- Howard Kurtz: Hillary Clinton getting media coverage without generating any real news
- Media find it easier to do speculative stories about Hillary than ongoing issues, he says
- She'd be a great nominee, but she's still not talking, he says; so where's the news?
- Kurtz: She's seems to be keeping her options open
Hillary Clinton is front-page news again. What did she do to warrant this treatment?
The Page 1 splash in The New York Times the other day was a nicely executed compilation of ... sheer speculation.
That is, the same sort of chatter that everyone in the political/media world has engaged in since the day after Barack Obama's re-election. And it immediately launched dozens of cable news segments to rehash the rehash.
What explains this? Whatever happened to having to generate a little news, or even pseudo-news, to warrant some coverage?
The answers, in no particular order:
-- It's Hillary. Which means clicks and ratings.
-- Things are slowww right now.
-- Covering the legislative drip-drip-drip over immigration and gun control is boring; handicapping the 2016 race is easy, fun and nonfattening.
-- It's another excuse to write about Bill.
-- The media love Hillary and are not-so-subtly rooting for her to run. First woman president and all that.
Now there's no denying the obvious: Clinton would be a prohibitive front-runner. Most Democrats hope she'll make a White House run. She would probably be a strong general-election contender, given the Republican Party's disarray, especially after honing her foreign-policy chops as secretary of state.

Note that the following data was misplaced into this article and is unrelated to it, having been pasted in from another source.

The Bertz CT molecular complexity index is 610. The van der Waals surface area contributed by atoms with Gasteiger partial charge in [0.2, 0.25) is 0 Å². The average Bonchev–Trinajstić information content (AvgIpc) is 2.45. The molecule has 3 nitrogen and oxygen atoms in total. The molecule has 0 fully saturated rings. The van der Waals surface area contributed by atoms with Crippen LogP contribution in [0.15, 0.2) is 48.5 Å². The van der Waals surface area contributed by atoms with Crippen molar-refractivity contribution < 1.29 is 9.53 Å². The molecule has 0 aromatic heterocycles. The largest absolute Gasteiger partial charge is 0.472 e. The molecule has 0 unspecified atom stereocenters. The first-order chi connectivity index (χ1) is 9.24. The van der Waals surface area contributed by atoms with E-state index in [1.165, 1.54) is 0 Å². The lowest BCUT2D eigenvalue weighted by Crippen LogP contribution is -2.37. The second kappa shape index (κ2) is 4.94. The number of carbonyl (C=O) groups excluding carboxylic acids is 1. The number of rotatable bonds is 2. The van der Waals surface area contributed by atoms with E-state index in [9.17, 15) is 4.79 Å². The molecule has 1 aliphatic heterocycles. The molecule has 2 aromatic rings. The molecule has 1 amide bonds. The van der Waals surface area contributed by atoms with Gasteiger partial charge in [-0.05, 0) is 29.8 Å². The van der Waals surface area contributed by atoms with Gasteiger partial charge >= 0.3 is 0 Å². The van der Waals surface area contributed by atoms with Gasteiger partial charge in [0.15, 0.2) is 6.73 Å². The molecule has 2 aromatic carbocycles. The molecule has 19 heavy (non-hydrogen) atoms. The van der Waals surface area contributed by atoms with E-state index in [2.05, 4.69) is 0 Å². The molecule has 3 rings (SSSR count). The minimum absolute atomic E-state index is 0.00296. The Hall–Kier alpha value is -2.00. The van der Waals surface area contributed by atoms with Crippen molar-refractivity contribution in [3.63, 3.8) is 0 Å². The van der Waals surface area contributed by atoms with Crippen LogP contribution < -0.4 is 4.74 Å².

So how did the Times story advance the dialogue? Let's see:
-- Clinton hasn't made up her mind.
-- Her spokesman says she hasn't made up her mind. Friends say she's ambivalent.
-- Lots of donors would give her money if she ran.
-- Other Democrats are hamstrung, waiting to see what she'll do.
-- She will be 69 when the next election rolls around.
-- She hasn't issued a Shermanesque statement against running. (See?!)
-- Oh, and she has a half-dozen staffers working for her at a transition office while she gets ready to give big-money speeches.
The coverage seems a bit myopic to me. Hillary Clinton is incredibly popular right now in part because she's had diplomatic immunity for the past four years. Except for the aftermath of the fatal attack on the U.S. Consulate in Benghazi, Libya -- and the trumped-up fiction about her suffering from "Benghazi flu" -- she has managed to stay out of politics during her tenure at Foggy Bottom.
Now that Clinton is a private citizen, she can steer clear of the crossfire for a couple of years while building her brand and her bank account. The moment she lets it be known that she's running, if she does, the Republican attack machine and conservative media complex will begin beating her up.
That reminds me of a reality that seems to have faded into the ether. Clinton royally botched her campaign last time around. She blew a 30-point lead to a freshman senator, allowed massive staff infighting and failed to fully compete in the caucus states. That doesn't mean she won't learn from her mistakes, but it's hardly an insignificant fact.
When Clinton, barely out of the Cabinet, made a video endorsing same-sex marriage, it was a clear sign that she's at least keeping her options open for 2016. But there was barely a skeptical note in the press: Why was she changing her stance now, when it was politically safe for a Democrat, from 2008, when such a move would have been courageous?
I wouldn't bet a ton of money against Clinton being the next Democratic nominee, but the 33 months between now and the Iowa caucuses is a political lifetime.
Who would have picked Obama to win in April of 2005? A Times story from that month had Newt Gingrich predicting that Clinton would be the nominee and "very formidable." And any Hillary health problems, of course, could scramble the equation.
The latest New York Times piece is just the beginning. The political press will plow this ground again and again until the former first lady makes up her mind. But keep in mind that the media don't get to conduct a coronation.